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2013-07-10 - Article/Dans un journal avec peer-review - Anglais - 13 page(s)

Hu X, Mahakian LM, Caskey CF, Beegle JR, Kruse DE, Decleves Anne-Emilie , Sharma K, Rychak JJ, Sutcliffe P, Ferrara KW, "In vivo validation and 3D visualization of broadband ultrasound molecular imaging" in European Journal of Nuclear Medicine and Molecular Imaging, 3, 4, 336-349

  • Edition : Springer, New York (NY)
  • Codes CREF : Sciences biomédicales (DI3200), Physiologie pathologique (DI3250)
  • Unités de recherche UMONS : Biologie moléculaire (M122)
  • Instituts UMONS : Institut des Sciences et Technologies de la Santé (Santé)
  • Centres UMONS : Centre de Recherche UMONS-Ambroise Paré (UMHAP)

Abstract(s) :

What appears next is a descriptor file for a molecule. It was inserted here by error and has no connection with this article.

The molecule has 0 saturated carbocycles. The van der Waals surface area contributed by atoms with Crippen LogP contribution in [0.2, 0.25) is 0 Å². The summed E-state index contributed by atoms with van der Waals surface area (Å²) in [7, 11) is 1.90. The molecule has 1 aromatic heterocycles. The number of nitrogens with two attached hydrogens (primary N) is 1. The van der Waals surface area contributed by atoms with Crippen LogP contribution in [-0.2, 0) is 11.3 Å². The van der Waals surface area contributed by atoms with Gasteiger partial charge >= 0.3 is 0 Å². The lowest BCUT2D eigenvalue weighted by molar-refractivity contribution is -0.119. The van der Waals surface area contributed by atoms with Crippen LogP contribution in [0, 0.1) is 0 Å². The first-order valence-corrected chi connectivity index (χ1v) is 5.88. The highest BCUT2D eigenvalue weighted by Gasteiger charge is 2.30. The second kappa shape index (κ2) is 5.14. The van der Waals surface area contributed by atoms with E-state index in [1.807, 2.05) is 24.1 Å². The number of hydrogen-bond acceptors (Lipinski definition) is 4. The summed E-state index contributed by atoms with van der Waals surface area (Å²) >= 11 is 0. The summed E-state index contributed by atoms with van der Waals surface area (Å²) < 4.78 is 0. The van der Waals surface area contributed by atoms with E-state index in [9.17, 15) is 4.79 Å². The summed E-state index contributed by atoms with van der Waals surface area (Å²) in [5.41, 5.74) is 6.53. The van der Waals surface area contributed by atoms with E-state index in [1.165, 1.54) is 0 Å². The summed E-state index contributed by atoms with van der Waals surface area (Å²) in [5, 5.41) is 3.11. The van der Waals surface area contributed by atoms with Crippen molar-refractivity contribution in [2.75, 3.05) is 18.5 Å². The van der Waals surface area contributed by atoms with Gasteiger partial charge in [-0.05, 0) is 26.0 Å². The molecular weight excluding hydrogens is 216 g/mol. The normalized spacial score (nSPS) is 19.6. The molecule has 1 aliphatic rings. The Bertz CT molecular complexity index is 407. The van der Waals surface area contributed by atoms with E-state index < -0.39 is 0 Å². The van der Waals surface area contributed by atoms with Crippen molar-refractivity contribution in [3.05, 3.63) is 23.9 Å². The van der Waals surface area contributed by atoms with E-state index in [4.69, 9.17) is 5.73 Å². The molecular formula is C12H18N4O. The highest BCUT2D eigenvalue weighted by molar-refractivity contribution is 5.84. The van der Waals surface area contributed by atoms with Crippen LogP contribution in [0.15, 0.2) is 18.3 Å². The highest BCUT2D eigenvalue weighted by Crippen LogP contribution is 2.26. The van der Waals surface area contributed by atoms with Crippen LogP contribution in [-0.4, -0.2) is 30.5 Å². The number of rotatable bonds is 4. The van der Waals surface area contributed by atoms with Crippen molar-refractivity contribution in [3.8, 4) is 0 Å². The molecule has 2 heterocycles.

(Anglais) Ultrasound can selectively and specifically visualize upregulated vascular receptors through the detection of bound microbubbles. However, most current ultrasound molecular imaging methods incur delays that result in longer acquisition times and reduced frame rates. These delays occur for two main reasons: 1) multi-pulse imaging techniques are used to differentiate microbubbles from tissue and 2) acquisition occurs after free bubble clearance (>6 minutes) in order to differentiate bound from freely circulating microbubbles. In this paper, we validate tumor imaging with a broadband single pulse molecular imaging method that is faster than the multi-pulse methods typically implemented on commercial scanners. We also combine the single pulse method with interframe filtering to selectively image targeted microbubbles without waiting for unbound bubble clearance, thereby reducing acquisition time from 10 to 2 minutes. The single pulse imaging method leverages non-linear bubble behavior by transmitting at low and receiving at high frequencies (TLRH). We implemented TLRH imaging and visualized the accumulation of intravenously administrated integrin-targeted microbubbles in a phantom and a Met-1 mouse tumor model. We found that the TLRH contrast imaging has a ~2-fold resolution improvement over standard contrast pulse sequencing (CPS) imaging. By using interframe filtering, the tumor contrast was 24.8±1.6 dB higher after the injection of integrin-targeted microbubbles than non-targeted control MBs, while echoes from regions lacking the target integrin were suppressed by 26.2±2.1 dB as compared with tumor echoes. Since real-time three-dimensional (3D) molecular imaging provides a more comprehensive view of receptor distribution, we generated 3D images of tumors to estimate their volume, and these measurements correlated well with expected tumor sizes. We conclude that TLRH combined with interframe filtering is a feasible method for 3D targeted ultrasound imaging that is faster than current multi-pulse strategies.